Wednesday, December 28, 2011

I, Robot (Classic Science Fiction Book)

“And that is all,” said Dr. Calvin, rising. “I saw it from the beginning, when the poor robots couldn’t speak, to the end, when they stand between mankind and destruction...”
I, Robot consists of nine short stories (with some transitions to tie the stories together) about robots that were written by Isaac Asimov and published between 1940 and 1950. Each story deals with one or more of the Three Laws of Robotics in some way. The book reminds me of the boxes of small puzzles I often see sold at Christmas time. Each story is a small puzzle about robot behavior that the characters must solve. Most of the stories include the main characters of Gregory Powell and Mike Donovan, who are robot engineers, or Dr. Susan Calvin, a robopsychologist. The complexity of robots within the book progresses from a very primitive robot that can’t speak in the first story to robotic machines that basically oversee the management of Earth in the last story.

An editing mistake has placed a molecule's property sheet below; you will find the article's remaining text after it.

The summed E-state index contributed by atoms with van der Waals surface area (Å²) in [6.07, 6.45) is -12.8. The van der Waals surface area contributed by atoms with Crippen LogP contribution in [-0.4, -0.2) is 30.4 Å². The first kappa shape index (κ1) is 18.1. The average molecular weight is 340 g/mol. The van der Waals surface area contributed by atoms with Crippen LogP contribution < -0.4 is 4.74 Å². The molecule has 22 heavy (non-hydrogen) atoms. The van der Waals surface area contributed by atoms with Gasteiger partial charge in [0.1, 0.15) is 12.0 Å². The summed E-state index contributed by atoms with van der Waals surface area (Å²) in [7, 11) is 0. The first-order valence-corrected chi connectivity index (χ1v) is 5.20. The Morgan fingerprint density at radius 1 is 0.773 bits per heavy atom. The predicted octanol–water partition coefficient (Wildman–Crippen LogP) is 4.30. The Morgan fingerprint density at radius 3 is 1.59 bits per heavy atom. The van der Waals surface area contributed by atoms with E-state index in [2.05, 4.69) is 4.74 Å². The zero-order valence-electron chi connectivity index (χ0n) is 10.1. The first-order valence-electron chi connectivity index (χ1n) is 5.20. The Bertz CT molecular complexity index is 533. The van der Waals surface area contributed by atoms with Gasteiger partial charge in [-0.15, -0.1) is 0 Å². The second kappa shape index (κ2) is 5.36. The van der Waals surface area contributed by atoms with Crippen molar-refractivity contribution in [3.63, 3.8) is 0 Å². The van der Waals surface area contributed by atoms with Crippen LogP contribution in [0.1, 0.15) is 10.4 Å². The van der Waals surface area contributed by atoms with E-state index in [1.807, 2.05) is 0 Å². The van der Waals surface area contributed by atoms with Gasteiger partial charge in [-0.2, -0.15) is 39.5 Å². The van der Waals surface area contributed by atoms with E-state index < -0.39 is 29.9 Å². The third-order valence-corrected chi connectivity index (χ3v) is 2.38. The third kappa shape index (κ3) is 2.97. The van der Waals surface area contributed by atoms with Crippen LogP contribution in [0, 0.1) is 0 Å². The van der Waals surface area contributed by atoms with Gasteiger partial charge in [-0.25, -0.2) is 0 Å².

While I found I, Robot enjoyable but not necessarily great science fiction, I highly recommend it to anyone who wants to read Asimov’s major books. The stories provide background into the later Foundation Series and Robot Trilogy. When I was reading the Foundation Series, I was jarred when robots first appeared; they seemed so out of context. In retrospect, I wish that I had begun reading with I. Robot and then read the Foundation and Robot books in order of their publication date. Some things would have made more sense.

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